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17 January 2018
 January 17, 2018
Why should lone workers be protected?

Why You Should Make Lone Worker Safety A Priority

The turning of the year is often a time for making positive changes. Although it may not immediately spring to mind, improving the safety of lone workers should feature highly on every employer’s list of resolutions.

Working alone is perfectly legal and in fact part and parcel of many occupations, encountered by most employees at some point during their career. If the appropriate precautions and procedures are put in place this can often be carried out safely with no issue. However, lone working does come at a greater risk if problems do arise, these can not only be more dangerous if faced alone, but getting help can also be more challenging.
Risks to Lone Workers
Slips, trips and falls are a common danger to workers, causing around a third of all non-fatal injuries to employees reported to the Health and Safety Executive (HSE) in 2016/17. It’s easy to see why this poses such an issue for lone working employees in

4 January 2018
 January 4, 2018
London Underground Aldgate

Commuting to Work by Train? Advice for Travelling Safely in Light of Rise in Assaults

The British Transport Police, who are responsible for the safety and security of the public on our railways, state that using trains is the safest form of travel in Britain. It’s how nearly 10% of us commute to and from work.

However, reported sexual offences on trains have more than doubled in the last five years according to statistics obtained by a recent Freedom of Information request.

British Transport Police report that 1,448 offences were reported in 2016-17, up from 650 in 2012-2013. The statistics, which covers the national rail network and London’s Underground system shows the majority of the incidents were sexual assaults on females aged 13 and above.

The report is consistent with data released by the BTP last year which saw “violence against the person” incidents had increased by 12.5 per cent year-on-year. In seven cases, the victim was killed.

The rise in reported assaults, particularly sexual offences doesn’t come as a surprise to some, citing it’s possibly a better awareness on how to report offences among

15 December 2017
 December 15, 2017
Drink Driving Campaign

Working in the Morning after a Few Drinks? Think!

“Work’s Christmas party was last night. Great laugh. Always good to let your hair down at this time of year. Probably had a few too many drinks and now regretting it this morning. I’m on the early shift… I’ll never learn.

“Still, I’ve had a few hours kip, made myself a strong coffee and freshened up with a shower. I feel fine except for this hangover. Stuck in traffic doesn’t help.

“There seems to be a hold-up further down the road. What’s that? Looks like the sign says ‘Police Drink Drive Checkpoint’. Not sure what’s the point of that in the morning. They want to be out in the evening catching those who stupidly drink drive and endanger all of us.

“Now what? They’re pulling me over? Now I’m going to be late for work. Good Morning Officer. What’s up? Breathalyse me? I had a few bevvies last night but I’m fine now.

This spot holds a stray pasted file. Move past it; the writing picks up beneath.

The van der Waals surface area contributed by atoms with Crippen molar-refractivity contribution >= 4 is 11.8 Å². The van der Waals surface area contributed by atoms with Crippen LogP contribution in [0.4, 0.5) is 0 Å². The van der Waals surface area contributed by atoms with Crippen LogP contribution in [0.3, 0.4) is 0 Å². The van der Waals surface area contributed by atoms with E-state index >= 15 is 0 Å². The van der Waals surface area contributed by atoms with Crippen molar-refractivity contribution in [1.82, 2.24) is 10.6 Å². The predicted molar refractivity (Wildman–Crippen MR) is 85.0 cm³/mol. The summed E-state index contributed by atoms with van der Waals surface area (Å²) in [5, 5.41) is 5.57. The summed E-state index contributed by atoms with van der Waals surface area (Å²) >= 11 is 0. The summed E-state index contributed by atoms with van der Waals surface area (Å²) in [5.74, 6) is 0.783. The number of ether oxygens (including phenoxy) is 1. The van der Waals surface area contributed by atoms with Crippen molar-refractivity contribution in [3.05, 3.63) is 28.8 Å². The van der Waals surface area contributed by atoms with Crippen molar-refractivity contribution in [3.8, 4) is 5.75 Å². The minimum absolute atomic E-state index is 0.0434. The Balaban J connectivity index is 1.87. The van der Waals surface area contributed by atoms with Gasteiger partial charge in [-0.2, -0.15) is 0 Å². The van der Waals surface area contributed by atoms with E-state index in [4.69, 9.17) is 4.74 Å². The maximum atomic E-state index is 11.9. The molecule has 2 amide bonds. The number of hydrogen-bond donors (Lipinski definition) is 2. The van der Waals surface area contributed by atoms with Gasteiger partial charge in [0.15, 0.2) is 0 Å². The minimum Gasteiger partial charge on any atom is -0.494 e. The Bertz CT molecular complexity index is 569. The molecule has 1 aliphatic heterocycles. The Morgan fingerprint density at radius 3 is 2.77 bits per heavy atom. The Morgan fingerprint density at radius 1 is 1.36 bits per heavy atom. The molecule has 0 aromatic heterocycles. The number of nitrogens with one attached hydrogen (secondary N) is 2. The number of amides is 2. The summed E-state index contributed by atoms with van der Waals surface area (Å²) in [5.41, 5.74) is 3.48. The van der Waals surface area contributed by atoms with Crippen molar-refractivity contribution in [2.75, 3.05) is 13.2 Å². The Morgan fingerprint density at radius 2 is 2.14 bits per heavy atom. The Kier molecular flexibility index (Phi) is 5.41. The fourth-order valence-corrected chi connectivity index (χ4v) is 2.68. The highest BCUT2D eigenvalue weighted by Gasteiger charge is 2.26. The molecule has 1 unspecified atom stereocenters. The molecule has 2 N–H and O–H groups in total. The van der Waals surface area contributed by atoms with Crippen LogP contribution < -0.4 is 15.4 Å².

“I’m sorry, there must be some mistake. Your breathalyser must be faulty. Arrest me

4 December 2017
 December 4, 2017
Fast Track 100

Skyguard’s Parent Company Ranked In Sunday Times Fast Track 100 For Second Year Running

Skyguard’s parent company, Send For Help Ltd has been ranked as one of Britain’s most successful private companies by The Sunday Times for a second consecutive year.

The 21st annual Sunday Times Virgin Fast Track 100 league table, published this week, champions the UK’s top performing private companies based strictly on financial performance with the fastest growing sales over their latest three years. Send For Help has been placed 80th.

Founded in 2010 by brothers James and Will Murray, Send for Help has prominently featured in the national press throughout the year as a real success story. Business continues to go from strength-to-strength. The company is now independently verified as the largest lone worker protection provider in the world.

Skyguard, along with its sister companies, Guardian24 and recently-acquired Peoplesafe, uses key fob sized GPS personal safety alarms and mobile phone apps to provide 24 hour personal protection to

30 November 2017
 November 30, 2017
Minimum workplace temperature

What’s the Minimum Temperature Employees Can Work In?

As temperatures in the UK plummet to below freezing, experts are suggesting this current cold snap may be a sign of things to come, with some predicting the worst winter in over 5 years.

Public Health England have issued a warning to prepare for a long spell of cold and advising those at risk to take precautions. In the workplace colder weather can have an adverse effect on employees, not only their productivity but it can also make carrying out some roles more hazardous.
What does the law say?
You may be surprised to hear that legally there is no minimum or maximum temperature in the workplace that employers must stick to, only a number of guidelines.

Regulation 7, under the Workplace (Health, Safety and Welfare) Regulations 1992 states: “During working hours, the temperature in all workplaces inside buildings shall be reasonable” and “provide reasonable comfort without the need for special clothing.”

Guidance on working temperature varies depending on the nature of the environment, with a suggested minimum temperature of 16 degrees. For employees doing physical work this is lowered

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